BC Ferries cuts disappoint

Transportation minister Todd Stone delivered a huge blow to the Bella Coola Valley, and in fact the entire Cariboo Chilcotin this week.

Transportation minister Todd Stone delivered a huge blow to the Bella Coola Valley, and in fact the entire Cariboo Chilcotin this week with the announcement that BC Ferries is cancelling its Discovery Coast Passage sailing.

The Discovery Coast Passage has been a critical piece of tourism for the Valley marketed as the “Circle Route,” which would see travellers come from all reaches to drive scenic Highway 20 through the Chilcotin and into the beautiful valley where they then caught the ferry to Port Hardy on Vancouver Island.

The cut is just one of many in the ministry’s bid to save about $19 million for the beleaguered BC Ferries.

While the government is cancelling the Bella Coola to Port Hardy route completely, BC Ferries is also trying to save money on the backs of seniors by instituting a 50 per cent fare on all routes where previously seniors could ride for free between Monday and Thursday.

It is also reducing several sailings and considering a pilot project to consider adding lucrative gaming machines on some of the major routes between Vancouver Island and the Lower Mainland.

The massive cuts to all these BC Ferries routes, to take effect in April, would likely be a little bit easier to swallow if the BC Ferries board had done the right thing and cut the exorbitant wages and bonuses given to senior management.

As it is, the board instituted a two-year wage freeze and rolled the bonuses into the regular salaries paid to executives.

A small portion will be held back, to be earned if performance targets are met.

Had the BC Ferries board really grasped the nettle and made some substantial cuts to the wages of its top managers, a significant amount of money would be saved (it would amount to millions) without a single sailing being cut.

The real challenge that the provincial government faces is rooting out the members of the boards who run its Crown corporations, and in the case of BC Ferries, a private corporation owned 100 per cent by the province.

It needs board members ready to challenge the CEOs and top managers they are supposed to be keeping watch on.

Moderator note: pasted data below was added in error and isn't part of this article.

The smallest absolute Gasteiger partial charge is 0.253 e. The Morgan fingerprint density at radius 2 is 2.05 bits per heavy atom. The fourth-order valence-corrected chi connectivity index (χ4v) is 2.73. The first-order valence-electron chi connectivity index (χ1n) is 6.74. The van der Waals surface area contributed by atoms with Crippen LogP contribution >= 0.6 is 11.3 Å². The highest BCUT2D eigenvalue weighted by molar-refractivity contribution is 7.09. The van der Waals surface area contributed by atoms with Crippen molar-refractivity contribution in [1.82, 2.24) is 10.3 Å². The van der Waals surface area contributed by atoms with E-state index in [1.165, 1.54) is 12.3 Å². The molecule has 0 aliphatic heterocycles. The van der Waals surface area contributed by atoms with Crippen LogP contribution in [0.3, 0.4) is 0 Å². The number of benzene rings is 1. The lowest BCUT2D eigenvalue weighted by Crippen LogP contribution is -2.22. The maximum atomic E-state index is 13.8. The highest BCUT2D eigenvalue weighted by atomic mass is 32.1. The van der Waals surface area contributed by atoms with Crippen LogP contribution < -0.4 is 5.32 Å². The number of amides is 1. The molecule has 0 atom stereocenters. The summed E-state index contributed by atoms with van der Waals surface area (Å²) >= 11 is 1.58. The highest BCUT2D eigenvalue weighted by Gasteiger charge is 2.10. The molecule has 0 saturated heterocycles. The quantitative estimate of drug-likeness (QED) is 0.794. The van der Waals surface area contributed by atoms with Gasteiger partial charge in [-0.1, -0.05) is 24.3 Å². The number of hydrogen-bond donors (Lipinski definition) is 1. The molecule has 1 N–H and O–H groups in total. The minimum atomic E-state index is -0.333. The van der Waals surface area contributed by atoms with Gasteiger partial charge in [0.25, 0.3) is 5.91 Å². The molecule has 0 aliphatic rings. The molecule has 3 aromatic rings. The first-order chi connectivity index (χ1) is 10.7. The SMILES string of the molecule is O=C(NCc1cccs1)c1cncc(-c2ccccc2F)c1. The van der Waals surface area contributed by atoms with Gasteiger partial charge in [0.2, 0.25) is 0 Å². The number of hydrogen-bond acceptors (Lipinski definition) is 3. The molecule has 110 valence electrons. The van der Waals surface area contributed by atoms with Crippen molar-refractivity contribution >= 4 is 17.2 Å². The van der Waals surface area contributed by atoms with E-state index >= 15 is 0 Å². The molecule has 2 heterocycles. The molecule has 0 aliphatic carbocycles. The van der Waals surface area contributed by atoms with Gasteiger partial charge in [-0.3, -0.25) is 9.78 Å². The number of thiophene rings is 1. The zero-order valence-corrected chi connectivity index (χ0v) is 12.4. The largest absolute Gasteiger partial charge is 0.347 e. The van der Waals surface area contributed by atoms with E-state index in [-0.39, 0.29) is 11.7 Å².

It needs board members who do not blindly accept the status quo, and will look out for taxpayers and consumers.

Then the public will be much better served.

– with files from the Langley Times

Just Posted

Williams Lake principal honoured with Governor General’s Medal

Shirley Giroux graduated from UNBC with her PhD in Health Sciences

VIDEO/PHOTOS: Teofista Boxing 34 a crowd pleaser in lakecity Saturday

It was another event for the history books for the Williams Lake Boxing Club

FOREST INK: History of 1950 Chinchaga firestorm

In my opinion this 227-page book published in 2015 is a must

EDITORIAL: Happy Father’s Day

Dads come in all shapes and sizes, with varying talents, skills and energy

Barrel racers prepare for Williams Lake Stampede

The Stampede grounds were bustling this weekend with rodeo contestants from across B.C.

10 facts about Father’s Day

Did you know that the special day for dads was first celebrated in 1910?

B.C. VIEWS: When farmland protection doesn’t protect farmers

Secondary residences aren’t mansions, families tell Lana Popham

Bombers down B.C. Lions 33-23 in season opener

Former Lion Andrew Harris leads Winnipeg with 148 rushing yards

Northern B.C. family remembers murdered Indigenous woman with memorial walk

Still no closure for Ramona Wilson’s family 25 years later

B.C. university to offer mentorship program for former youth in care

Students using the provincial tuition waiver program will soon be able to form a community at KPU

Cyclists competing in one of the toughest bike races on the planet pass through Fernie

Divide riders looking strong as they finish first leg of 4160 km race

You might not know these B.C. records are public

Hired a lawyer to file a civil claim? Those are published online

B.C. bus driver loses case to get job back after texting while driving full bus

An arbitator ruled that Tim Wesman’s phone usage was a “a reckless disregard for public safety”

Revamped B.C. Lions set to battle veteran Winnipeg Blue Bombers

The Lions’ first test of the season will be a big one

Most Read